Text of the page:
Last week, it was revealed that witnesses, who spoke on the condition of anonymity, saw Sombath in a police holding facility in Vientiane later that same evening, with his car parked nearby. In 2015, Ng Shui-Meng, Sombath’s wife, also obtained and publicly released additional closed-circuit TV footage showing Sombath’s car being driven toward the city center by an unknown individual. This suggests that the vehicle’s whereabouts could likely be traced. Continue reading “Laotian police likely involved in Sombath abduction, new details suggest”

New Guard, Old Problems: What Sombath Somphone’s Continued Disappearance Says About Rights in Laos

The Diplomat: 13 December 2017

The development suggests that more of the same is at work in this realm in the Southeast Asian state.

Five years after Lao activist Sombath Somphone disappeared after being snatched off the streets of Vientiane by police, rights concerns in the tiny, landlocked Southeast Asian state still remain significant and unresolved.

Last year’s change in government, with a new prime minister in charge of the one-party state, had also raised hopes that this type of atrocious and anachronistic behavior might finally have come to an end with Thongloun Sisoulith touted as a more moderate leader.

But those hopes are proving about as realistic as finding Somphone alive.

Perhaps even more disappointing, as noted by Human Rights Watch, is that while donor support for the development of Lao civil society organizations has increased significantly, so too have government restrictions.

Continue reading “New Guard, Old Problems: What Sombath Somphone’s Continued Disappearance Says About Rights in Laos”

Laos ranks 170 out of 180 in press freedom

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Laos’ ranking in Reporters Without Borders‘ 2017 “World Press Freedom Index”

Note: This is another in a series of posts on “Laos by the numbers.”

Feedback and suggestions are welcome.

Reporters without Borders ranks the Lao PDR almost at the bottom of its World Press Freedom Index, with a score of 66.41. Norway ranks at the top of the list with 7.60, and North Korea at the bottom with 84.98.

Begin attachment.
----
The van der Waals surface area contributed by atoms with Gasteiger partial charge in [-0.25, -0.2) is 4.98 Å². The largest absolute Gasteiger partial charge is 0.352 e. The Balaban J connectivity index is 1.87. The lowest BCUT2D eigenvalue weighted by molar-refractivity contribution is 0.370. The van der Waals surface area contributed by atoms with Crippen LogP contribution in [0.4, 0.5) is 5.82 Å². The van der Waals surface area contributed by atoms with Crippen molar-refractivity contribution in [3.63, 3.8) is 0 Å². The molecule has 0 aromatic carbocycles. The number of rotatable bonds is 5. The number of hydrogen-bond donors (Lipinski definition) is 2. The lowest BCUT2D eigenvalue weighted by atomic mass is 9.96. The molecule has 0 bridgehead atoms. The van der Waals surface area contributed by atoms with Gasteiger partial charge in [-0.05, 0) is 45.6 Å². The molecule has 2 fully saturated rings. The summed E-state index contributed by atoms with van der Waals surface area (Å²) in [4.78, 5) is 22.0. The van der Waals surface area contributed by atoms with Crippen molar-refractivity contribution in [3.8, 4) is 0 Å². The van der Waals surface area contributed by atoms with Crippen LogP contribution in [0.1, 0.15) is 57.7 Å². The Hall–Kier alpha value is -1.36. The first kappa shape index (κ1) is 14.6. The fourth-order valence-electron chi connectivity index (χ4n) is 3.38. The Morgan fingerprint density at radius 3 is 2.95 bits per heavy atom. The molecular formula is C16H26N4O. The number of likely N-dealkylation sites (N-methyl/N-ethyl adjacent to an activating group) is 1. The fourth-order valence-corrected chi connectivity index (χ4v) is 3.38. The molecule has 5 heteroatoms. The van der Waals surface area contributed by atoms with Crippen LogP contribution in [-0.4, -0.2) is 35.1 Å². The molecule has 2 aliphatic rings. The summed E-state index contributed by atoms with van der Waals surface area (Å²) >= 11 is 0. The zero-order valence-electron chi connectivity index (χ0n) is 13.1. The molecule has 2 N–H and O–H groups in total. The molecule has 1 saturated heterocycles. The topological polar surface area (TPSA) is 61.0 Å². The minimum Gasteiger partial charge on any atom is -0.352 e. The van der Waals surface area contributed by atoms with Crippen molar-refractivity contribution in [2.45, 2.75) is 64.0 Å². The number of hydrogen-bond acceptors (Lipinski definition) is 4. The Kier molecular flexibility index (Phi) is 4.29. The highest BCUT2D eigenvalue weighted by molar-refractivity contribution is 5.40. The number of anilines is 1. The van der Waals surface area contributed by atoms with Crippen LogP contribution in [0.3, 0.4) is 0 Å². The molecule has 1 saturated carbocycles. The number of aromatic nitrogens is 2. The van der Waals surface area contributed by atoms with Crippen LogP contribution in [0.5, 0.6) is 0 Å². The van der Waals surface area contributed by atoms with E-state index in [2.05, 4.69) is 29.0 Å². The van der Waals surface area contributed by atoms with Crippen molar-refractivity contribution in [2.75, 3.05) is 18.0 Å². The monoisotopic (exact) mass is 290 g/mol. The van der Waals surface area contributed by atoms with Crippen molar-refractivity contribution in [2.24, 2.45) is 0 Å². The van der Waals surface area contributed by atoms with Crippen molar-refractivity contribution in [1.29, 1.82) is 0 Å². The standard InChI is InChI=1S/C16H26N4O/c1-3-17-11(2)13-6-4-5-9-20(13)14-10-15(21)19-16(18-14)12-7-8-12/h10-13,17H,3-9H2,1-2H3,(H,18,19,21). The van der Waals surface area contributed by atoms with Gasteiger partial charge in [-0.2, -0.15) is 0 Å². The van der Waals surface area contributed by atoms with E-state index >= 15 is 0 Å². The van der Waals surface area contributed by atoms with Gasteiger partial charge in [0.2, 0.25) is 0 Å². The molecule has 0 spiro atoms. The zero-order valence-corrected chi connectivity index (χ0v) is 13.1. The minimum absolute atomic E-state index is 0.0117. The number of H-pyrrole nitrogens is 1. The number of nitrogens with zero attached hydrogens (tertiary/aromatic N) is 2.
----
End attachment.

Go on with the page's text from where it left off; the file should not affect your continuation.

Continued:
The criteria evaluated in the questionnaire are pluralism, media independence, media environment and self-censorship, legislative framework, transparency, and the quality of the infrastructure that supports the production of news and information.

In 2016, Laos’ ranking was 173rd, and its score 71.58. When the index was first compiled in 2002, its score was 89.00. This rose to 92.00 in 2009 and has been gradually decreasing since then.

Vietnam and China’s ranks (and scores) are somewhat lower at 175th (73.96) and 176th (77.66) respectively. Thailand ranks at 142nd (44.69), Cambodia at 132nd (42.07) and Myanmar at 131st (41.82). Southeast Asia’s highest ranking goes to Indonesia at 124th (39.93),

Reporters without Borders gives the following description of press freedom in Laos:

The Lao Peoples Revolutionary Party (LPRP) exercises absolute control over the media. Increasingly aware of the restrictions imposed on the official media and their self-censorship, Laotians are turning to social media. However, the boom in online news and information platforms is threatened by a 2014 decree under which Internet users who criticize the government and the Marxist-Leninist LPRP can be jailed. Only three of the 40 or so TV channels are privately-owned, which falls far short of addressing the lack of media pluralism in Laos. A decree by the Prime Minister that took effect in January 2016 allows foreign media to set up office in Laos on condition that they submit their content to LPRP censorship.

Resolution of the European Parliament (2)

European Parliament: 14 September 2017

P8_TA-PROV(2017)0350

Laos, notably the cases of Somphone Phimmasone, Lod Thammavong and Soukane Chaithad

European Parliament resolution of 14 September 2017 on Laos, notably the cases of Somphone Phimmasone, Lod Thammavong and Soukane Chaithad (2017/2831(RSP))

The European Parliament,

  • having regard to its previous resolutions on Laos,
  • having regard to the outcome of the 8th meeting of the European Union-Lao PDR Joint Committee held in Vientiane on 17 February 2017,
  • having regard to the statement by the Delegation of the European Union to the Lao PDR made in Vientiane on the World Freedom of the Press Day, 3 May 2017,
  • having regard to the UN Declaration on Human Rights Defenders of 1998,
  • having regard to the Universal Declaration of Human Rights of 10 December 1948,
  • having regard to the International Covenant on Civil and Political Rights of 1966,
  • having regard to the Cooperation Agreement between the EU and the Lao People’s Democratic Republic of 1 December 1997,
  • having regard to the ASEAN Charter,
  • having regard to Rules 135(5) and 123(4) of its Rules of Procedure,

A.  whereas in March 2017 three Lao workers, Mr Somphone Phimmasone, Mr Soukane Chaithad and Ms Lod Thammavong, were sentenced to prison terms of between 12 and 20 years and the equivalent of tens of thousands of euros in fines for criticising the government on social media in relation to alleged corruption, deforestation, and human rights violations, while working in Thailand; whereas the three also stood accused of participating in an anti-government demonstration outside the Lao Embassy in Thailand in December 2015; Continue reading “Resolution of the European Parliament (2)”